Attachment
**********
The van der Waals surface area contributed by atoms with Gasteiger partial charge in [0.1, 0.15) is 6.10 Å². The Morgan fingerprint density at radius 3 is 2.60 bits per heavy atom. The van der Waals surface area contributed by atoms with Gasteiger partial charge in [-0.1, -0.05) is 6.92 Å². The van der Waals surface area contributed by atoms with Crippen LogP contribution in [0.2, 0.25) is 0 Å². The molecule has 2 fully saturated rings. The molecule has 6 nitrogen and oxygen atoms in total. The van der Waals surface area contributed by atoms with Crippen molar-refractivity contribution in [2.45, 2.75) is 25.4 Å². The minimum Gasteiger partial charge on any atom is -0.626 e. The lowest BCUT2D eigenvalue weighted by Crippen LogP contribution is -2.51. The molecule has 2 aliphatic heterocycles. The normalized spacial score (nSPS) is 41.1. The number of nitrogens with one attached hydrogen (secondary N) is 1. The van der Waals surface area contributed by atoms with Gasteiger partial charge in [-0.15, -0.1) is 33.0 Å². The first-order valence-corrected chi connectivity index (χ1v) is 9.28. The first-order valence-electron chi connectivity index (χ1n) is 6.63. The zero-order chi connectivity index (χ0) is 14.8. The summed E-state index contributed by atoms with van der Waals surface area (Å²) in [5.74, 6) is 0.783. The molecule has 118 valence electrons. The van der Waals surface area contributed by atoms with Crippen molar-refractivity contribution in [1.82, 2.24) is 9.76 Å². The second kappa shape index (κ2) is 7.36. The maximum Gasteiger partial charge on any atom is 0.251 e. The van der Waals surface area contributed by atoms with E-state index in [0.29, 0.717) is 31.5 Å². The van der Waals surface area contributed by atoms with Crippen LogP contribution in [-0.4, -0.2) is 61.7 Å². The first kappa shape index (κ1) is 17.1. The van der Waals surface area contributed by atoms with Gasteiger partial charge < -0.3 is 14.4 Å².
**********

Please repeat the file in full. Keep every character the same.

The van der Waals surface area contributed by atoms with Gasteiger partial charge in [0.1, 0.15) is 6.10 Å². The Morgan fingerprint density at radius 3 is 2.60 bits per heavy atom. The van der Waals surface area contributed by atoms with Gasteiger partial charge in [-0.1, -0.05) is 6.92 Å². The van der Waals surface area contributed by atoms with Crippen LogP contribution in [0.2, 0.25) is 0 Å². The molecule has 2 fully saturated rings. The molecule has 6 nitrogen and oxygen atoms in total. The van der Waals surface area contributed by atoms with Crippen molar-refractivity contribution in [2.45, 2.75) is 25.4 Å². The minimum Gasteiger partial charge on any atom is -0.626 e. The lowest BCUT2D eigenvalue weighted by Crippen LogP contribution is -2.51. The molecule has 2 aliphatic heterocycles. The normalized spacial score (nSPS) is 41.1. The number of nitrogens with one attached hydrogen (secondary N) is 1. The van der Waals surface area contributed by atoms with Gasteiger partial charge in [-0.15, -0.1) is 33.0 Å². The first-order valence-corrected chi connectivity index (χ1v) is 9.28. The first-order valence-electron chi connectivity index (χ1n) is 6.63. The zero-order chi connectivity index (χ0) is 14.8. The summed E-state index contributed by atoms with van der Waals surface area (Å²) in [5.74, 6) is 0.783. The molecule has 118 valence electrons. The van der Waals surface area contributed by atoms with Crippen molar-refractivity contribution in [1.82, 2.24) is 9.76 Å². The second kappa shape index (κ2) is 7.36. The maximum Gasteiger partial charge on any atom is 0.251 e. The van der Waals surface area contributed by atoms with E-state index in [0.29, 0.717) is 31.5 Å². The van der Waals surface area contributed by atoms with Crippen LogP contribution in [-0.4, -0.2) is 61.7 Å². The first kappa shape index (κ1) is 17.1. The van der Waals surface area contributed by atoms with Gasteiger partial charge < -0.3 is 14.4 Å².